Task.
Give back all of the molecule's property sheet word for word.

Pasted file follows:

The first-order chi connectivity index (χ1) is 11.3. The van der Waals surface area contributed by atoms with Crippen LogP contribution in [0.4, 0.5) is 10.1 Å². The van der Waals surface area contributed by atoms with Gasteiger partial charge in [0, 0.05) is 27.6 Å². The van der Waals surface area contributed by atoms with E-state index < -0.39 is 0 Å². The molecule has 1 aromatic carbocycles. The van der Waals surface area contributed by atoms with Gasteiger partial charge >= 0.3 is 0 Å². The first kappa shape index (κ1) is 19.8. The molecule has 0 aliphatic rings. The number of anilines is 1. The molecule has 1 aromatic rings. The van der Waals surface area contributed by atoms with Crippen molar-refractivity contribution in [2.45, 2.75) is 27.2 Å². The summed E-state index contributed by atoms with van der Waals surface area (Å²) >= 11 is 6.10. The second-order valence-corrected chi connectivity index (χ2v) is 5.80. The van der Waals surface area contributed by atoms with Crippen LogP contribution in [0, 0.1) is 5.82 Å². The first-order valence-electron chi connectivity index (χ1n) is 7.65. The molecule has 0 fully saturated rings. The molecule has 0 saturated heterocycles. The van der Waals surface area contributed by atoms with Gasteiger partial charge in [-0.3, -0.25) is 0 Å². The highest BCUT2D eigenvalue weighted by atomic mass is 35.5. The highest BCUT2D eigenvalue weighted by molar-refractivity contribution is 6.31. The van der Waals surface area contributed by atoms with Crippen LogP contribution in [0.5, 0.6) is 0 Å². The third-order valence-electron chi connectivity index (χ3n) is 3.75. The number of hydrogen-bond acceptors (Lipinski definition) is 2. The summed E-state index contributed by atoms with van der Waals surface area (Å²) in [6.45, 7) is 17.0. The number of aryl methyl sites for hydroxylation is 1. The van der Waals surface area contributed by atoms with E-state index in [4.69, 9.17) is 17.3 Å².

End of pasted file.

The first-order chi connectivity index (χ1) is 11.3. The van der Waals surface area contributed by atoms with Crippen LogP contribution in [0.4, 0.5) is 10.1 Å². The van der Waals surface area contributed by atoms with Gasteiger partial charge in [0, 0.05) is 27.6 Å². The van der Waals surface area contributed by atoms with E-state index < -0.39 is 0 Å². The molecule has 1 aromatic carbocycles. The van der Waals surface area contributed by atoms with Gasteiger partial charge >= 0.3 is 0 Å². The first kappa shape index (κ1) is 19.8. The molecule has 0 aliphatic rings. The number of anilines is 1. The molecule has 1 aromatic rings. The van der Waals surface area contributed by atoms with Crippen molar-refractivity contribution in [2.45, 2.75) is 27.2 Å². The summed E-state index contributed by atoms with van der Waals surface area (Å²) >= 11 is 6.10. The second-order valence-corrected chi connectivity index (χ2v) is 5.80. The van der Waals surface area contributed by atoms with Crippen LogP contribution in [0, 0.1) is 5.82 Å². The first-order valence-electron chi connectivity index (χ1n) is 7.65. The molecule has 0 fully saturated rings. The molecule has 0 saturated heterocycles. The van der Waals surface area contributed by atoms with Gasteiger partial charge in [-0.3, -0.25) is 0 Å². The highest BCUT2D eigenvalue weighted by atomic mass is 35.5. The highest BCUT2D eigenvalue weighted by molar-refractivity contribution is 6.31. The van der Waals surface area contributed by atoms with Crippen LogP contribution in [0.5, 0.6) is 0 Å². The third-order valence-electron chi connectivity index (χ3n) is 3.75. The number of hydrogen-bond acceptors (Lipinski definition) is 2. The summed E-state index contributed by atoms with van der Waals surface area (Å²) in [6.45, 7) is 17.0. The number of aryl methyl sites for hydroxylation is 1. The van der Waals surface area contributed by atoms with E-state index in [4.69, 9.17) is 17.3 Å².